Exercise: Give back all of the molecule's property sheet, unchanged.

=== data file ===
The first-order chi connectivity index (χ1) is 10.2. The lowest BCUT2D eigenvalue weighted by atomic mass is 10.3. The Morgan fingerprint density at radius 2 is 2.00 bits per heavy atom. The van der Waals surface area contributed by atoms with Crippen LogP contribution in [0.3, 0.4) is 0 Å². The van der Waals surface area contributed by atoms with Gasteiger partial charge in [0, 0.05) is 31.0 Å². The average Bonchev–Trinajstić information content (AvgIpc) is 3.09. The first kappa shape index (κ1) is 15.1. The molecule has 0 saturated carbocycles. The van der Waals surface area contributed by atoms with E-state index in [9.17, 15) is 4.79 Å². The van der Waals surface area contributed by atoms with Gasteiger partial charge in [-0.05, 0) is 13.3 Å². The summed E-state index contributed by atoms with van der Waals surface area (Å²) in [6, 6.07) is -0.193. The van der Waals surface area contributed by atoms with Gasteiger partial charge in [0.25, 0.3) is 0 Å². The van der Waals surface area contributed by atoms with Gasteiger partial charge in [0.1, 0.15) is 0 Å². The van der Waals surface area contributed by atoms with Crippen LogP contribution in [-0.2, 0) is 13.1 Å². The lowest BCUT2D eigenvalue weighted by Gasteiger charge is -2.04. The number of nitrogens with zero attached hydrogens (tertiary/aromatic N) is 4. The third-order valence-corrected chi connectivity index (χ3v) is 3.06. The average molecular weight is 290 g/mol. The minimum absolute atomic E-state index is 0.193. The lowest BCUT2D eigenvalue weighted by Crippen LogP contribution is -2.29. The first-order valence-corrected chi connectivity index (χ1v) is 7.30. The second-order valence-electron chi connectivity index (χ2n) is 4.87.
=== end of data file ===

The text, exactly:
The first-order chi connectivity index (χ1) is 10.2. The lowest BCUT2D eigenvalue weighted by atomic mass is 10.3. The Morgan fingerprint density at radius 2 is 2.00 bits per heavy atom. The van der Waals surface area contributed by atoms with Crippen LogP contribution in [0.3, 0.4) is 0 Å². The van der Waals surface area contributed by atoms with Gasteiger partial charge in [0, 0.05) is 31.0 Å². The average Bonchev–Trinajstić information content (AvgIpc) is 3.09. The first kappa shape index (κ1) is 15.1. The molecule has 0 saturated carbocycles. The van der Waals surface area contributed by atoms with E-state index in [9.17, 15) is 4.79 Å². The van der Waals surface area contributed by atoms with Gasteiger partial charge in [-0.05, 0) is 13.3 Å². The summed E-state index contributed by atoms with van der Waals surface area (Å²) in [6, 6.07) is -0.193. The van der Waals surface area contributed by atoms with Gasteiger partial charge in [0.25, 0.3) is 0 Å². The van der Waals surface area contributed by atoms with Gasteiger partial charge in [0.1, 0.15) is 0 Å². The van der Waals surface area contributed by atoms with Crippen LogP contribution in [-0.2, 0) is 13.1 Å². The lowest BCUT2D eigenvalue weighted by Gasteiger charge is -2.04. The number of nitrogens with zero attached hydrogens (tertiary/aromatic N) is 4. The third-order valence-corrected chi connectivity index (χ3v) is 3.06. The average molecular weight is 290 g/mol. The minimum absolute atomic E-state index is 0.193. The lowest BCUT2D eigenvalue weighted by Crippen LogP contribution is -2.29. The first-order valence-corrected chi connectivity index (χ1v) is 7.30. The second-order valence-electron chi connectivity index (χ2n) is 4.87.